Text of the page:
The days of going into the field and “unplugging” from the real world are all but over. As hunters we are all taking technology with us into the blind and the mountains. Smartphones, GPS units, tablets, satellite phones, etc. The biggest concern is how do you keep these devices charged at all times so that they are ready to use at a moment’s notice? Goal Zero has developed multiple solutions to the problem of no power in the backcountry or farm fields.
Recently on a backcountry elk hunt in the mountains of Montana, I was fortunate enough to be able to use a Goal Zero Sherpa 100 Solar Kit
. With four hunters all taking GPS units, phones, and cameras into the field we needed something powerful enough to handle the workload. The Sherpa 100 Solar Kit was the ticket. It has all of the ports and enough power to charge all of our devices for a few days before the battery pack itself needed to be recharged.
The Goal Zero Sherpa 100 Solar Kit includes the Nomad 20 solar panel, the Sherpa 100 battery pack, a detachable AC invertor, and numerous plugs for charging laptop computers. There are also plugs included to charge the battery pack from a standard household outlet as well as from a 12-volt plug in your vehicle. The only thing you need now is a device to charge and its appropriate charging cable.
The Sherpa 100 battery pack allows users to charge is three different way. With the include 12-volt adapter you can expect a charge time of four hours. Users can charge the battery in three hours with the standard AC plug. In the field, the Nomad 20 solar panel will charge the Sherpa 100 in 10-20 hours depending on conditions. The amount of sun available and the angle of the solar panel will dictate just how long it will take to charge the battery. After a few trial and errors in Montana, I was able to find the correct way of propping up the panel so that I could maximize the sun’s rays each day I was out hunting.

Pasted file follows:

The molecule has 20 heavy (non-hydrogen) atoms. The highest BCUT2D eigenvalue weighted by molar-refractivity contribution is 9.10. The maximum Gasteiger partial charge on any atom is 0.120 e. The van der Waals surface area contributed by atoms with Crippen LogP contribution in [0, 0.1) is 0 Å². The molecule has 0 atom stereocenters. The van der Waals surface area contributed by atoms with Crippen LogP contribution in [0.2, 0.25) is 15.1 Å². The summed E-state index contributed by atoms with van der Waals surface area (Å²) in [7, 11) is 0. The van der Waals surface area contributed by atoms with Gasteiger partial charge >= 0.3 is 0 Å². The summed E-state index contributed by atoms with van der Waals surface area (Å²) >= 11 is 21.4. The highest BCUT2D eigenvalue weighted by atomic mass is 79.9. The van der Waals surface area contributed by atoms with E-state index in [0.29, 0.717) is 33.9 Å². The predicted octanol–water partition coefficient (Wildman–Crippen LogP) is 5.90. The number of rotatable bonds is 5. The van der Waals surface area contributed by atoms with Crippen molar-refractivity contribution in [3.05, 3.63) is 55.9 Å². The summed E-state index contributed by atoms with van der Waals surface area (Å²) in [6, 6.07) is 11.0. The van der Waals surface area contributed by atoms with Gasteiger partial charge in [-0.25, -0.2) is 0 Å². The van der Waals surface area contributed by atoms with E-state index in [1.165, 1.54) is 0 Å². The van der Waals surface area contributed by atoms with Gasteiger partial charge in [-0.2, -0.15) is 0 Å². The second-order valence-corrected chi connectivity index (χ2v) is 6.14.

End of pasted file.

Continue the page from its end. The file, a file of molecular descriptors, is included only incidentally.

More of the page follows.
Charging your mobile device is as easy as turning the unit on and plugging the device in. The Sherpa 100 battery pack has 2 USB ports, a 12-volt port, a specific laptop computer port, as well as the optional AC power invertor. Users can charge multiple devices at one time and can expect charging times to be the same as if plugged into a household outlet. With a fully charged battery, you can expect to charge your devices multiple times before recharging the battery pack.
- Cell phone 14 charges
- GoPro 18 charges
- Digital Camera 10 charges
- Tablet 2-4 charges
- Laptop Computer 1-2 charges
The Nomad 20 solar panel doubles as a charger for the Sherpa 100 battery pack as well as a charger for your smaller devices like phones and GPS units. On the back of the solar panel, there are numerous plugs. One is used to charge a battery pack, another is used to daisy change multiple solar panels together, and there is also a USB port for charging your cell phone and smaller devices.
The only issue I really encountered with the Goal Zero Sherpa 100 Solar Kit was the weight. For a backcountry hunting trip where weight can be an issue, the 5 pounds for this kit might have hunters wondering if it is worth it. While Goal Zero does offer smaller and lighter options, for a week long hunt with multiple devices to charge the Sherpa 100 worked great. My hunting party and I split up some of our gear to help compensate for the additional weight and gear. The way I saw it, the other hunters were going to benefit so they could help carry the load.
Overall the Goal Zero Sherpa 100 Solar Kit worked great for a week in the mountains of Montana. It provided power for our cell phones, GPS units, and cameras. For a group of hunters that all had electronics, the additional weight was worth it. We needed power for our cell phones so that we could use them to view satellite images of our location for the next day’s hunt as well as our GPS units for navigation in the backcountry. If you feel that the Sherpa 100 Solar Kit is too much, look at the various options Goal Zero has to offer for power on the go.